After patching, performance impacts may vary, depending on use cases. Administrators should ensure that performance is monitored for critical applications and services, and work with their vendor(s) and service provider(s) to mitigate the effect, if possible.

Additionally, users and administrators who rely on cloud infrastructure should work with their CSP to mitigate and resolve any impacts resulting from host OS patching and mandatory rebooting.

 

Vulnerability Note VU#584653

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CPU hardware vulnerable to side-channel attacks

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Overview

CPU hardware implementations are vulnerable to cache side-channel attacks. These vulnerabilities are referred to as Meltdown and Spectre.

Description

Note: This Vulnerability Note is the product of ongoing analysis and represents our best knowledge as of the most recent revision. As a result, the content may change as our understanding of the issues develops.

CPU hardware implementations are vulnerable to side-channel attacks referred to as Meltdown and Spectre. Both Spectre and Meltdown take advantage of the ability to extract information from instructions that have executed on a CPU using the CPU cache as a side-channel. These attacks are described in detail by Google Project Zero, the Institute of Applied Information Processing and Communications (IAIK) at Graz University of Technology (TU Graz) and Anders Fogh. The issues are organized into three variants:

  • Variant 1 (CVE-2017-5753, Spectre): Bounds check bypass
  • Variant 2 (CVE-2017-5715, also Spectre): Branch target injection
  • Variant 3 (CVE-2017-5754, Meltdown): Rogue data cache load, memory access permission check performed after kernel memory read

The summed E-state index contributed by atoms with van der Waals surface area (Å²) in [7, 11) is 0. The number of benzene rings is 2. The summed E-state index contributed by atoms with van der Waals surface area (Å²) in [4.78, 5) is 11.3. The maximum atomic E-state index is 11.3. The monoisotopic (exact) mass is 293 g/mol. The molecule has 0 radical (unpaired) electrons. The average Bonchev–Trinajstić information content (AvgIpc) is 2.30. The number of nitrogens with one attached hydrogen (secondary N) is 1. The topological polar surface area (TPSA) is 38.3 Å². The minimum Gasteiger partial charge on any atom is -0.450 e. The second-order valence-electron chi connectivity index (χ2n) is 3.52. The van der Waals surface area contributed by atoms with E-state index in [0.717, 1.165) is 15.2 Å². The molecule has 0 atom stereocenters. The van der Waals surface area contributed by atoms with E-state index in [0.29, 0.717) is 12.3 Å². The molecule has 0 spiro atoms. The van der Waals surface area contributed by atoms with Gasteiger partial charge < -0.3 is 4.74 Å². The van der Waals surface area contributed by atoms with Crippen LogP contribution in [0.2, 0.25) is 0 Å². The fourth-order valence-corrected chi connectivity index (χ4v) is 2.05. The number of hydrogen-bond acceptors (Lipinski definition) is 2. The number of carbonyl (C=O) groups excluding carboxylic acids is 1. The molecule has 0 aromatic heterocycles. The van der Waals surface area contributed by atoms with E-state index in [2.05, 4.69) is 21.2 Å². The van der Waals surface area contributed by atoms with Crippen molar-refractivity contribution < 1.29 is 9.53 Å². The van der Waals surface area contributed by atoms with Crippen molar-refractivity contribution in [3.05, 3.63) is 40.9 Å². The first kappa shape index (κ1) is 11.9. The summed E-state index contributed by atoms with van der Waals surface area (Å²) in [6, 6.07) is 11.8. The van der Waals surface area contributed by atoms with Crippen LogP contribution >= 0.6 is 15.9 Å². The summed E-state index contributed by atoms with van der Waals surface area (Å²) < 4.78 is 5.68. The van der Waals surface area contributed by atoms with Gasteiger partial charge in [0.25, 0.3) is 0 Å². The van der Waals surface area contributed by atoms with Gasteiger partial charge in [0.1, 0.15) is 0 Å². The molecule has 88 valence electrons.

Spectre

Spectre attacks take advantage of a CPU's branch prediction capabilities. Modern CPUs include a feature called branch prediction, which speculatively executes instructions at a location that the CPU believes it will branch to. Such speculative execution helps to more fully utilize the parts of the CPU, minimizing the time waiting, and therefore improving performance. When a branch is successfully predicted, instructions will retire, which means the outcomes of the instructions such as register and memory writes will be committed. If a branch is mispredicted, the speculatively-executed instructions will be discarded, and the direct side-effects of the instructions are undone. What is not undone are the indirect side-effects, such as CPU cache changes. By measuring latency of memory access operations, the cache can be used to extract values from speculatively-executed instructions.

With Spectre variant 1 (CVE-2017-5753), the instructions after a conditional branch are speculatively executed as the result of a misprediction. With Spectre variant 2 (CVE-2017-5715), the CPU executes instructions at a location determined by a mispredicted branch target.

With both variants of the Spectre attack, the impact is that a process may leak sensitive data to other processes on a system. Spectre may also allow one part of an application to access other parts of the same process memory space that would otherwise not be permitted.

While the Spectre attack itself does not cross a user/kernel memory privilege boundary, depending on the configuration of the target platform, the Spectre attack may indirectly allow a user-space application to access kernel memory. For example, the Project Zero blog post describes a scenario that uses eBPF to exfiltrate kernel memory contents into user-space code. This is made possible because eBPF JIT allows for userspace applications to inject code that is executed in kernel space. While this code is verified by the kernel, eBPF-compliant code will be allowed to execute with kernel permissions. The exploit described by Project Zero leverages eBPF to execute the Spectre attack in kernel space, while exfiltrating the data to user space. It is possible that other technologies that allow in-kernel code execution may also possibly be leveraged to leak kernel memory using Spectre.

Meltdown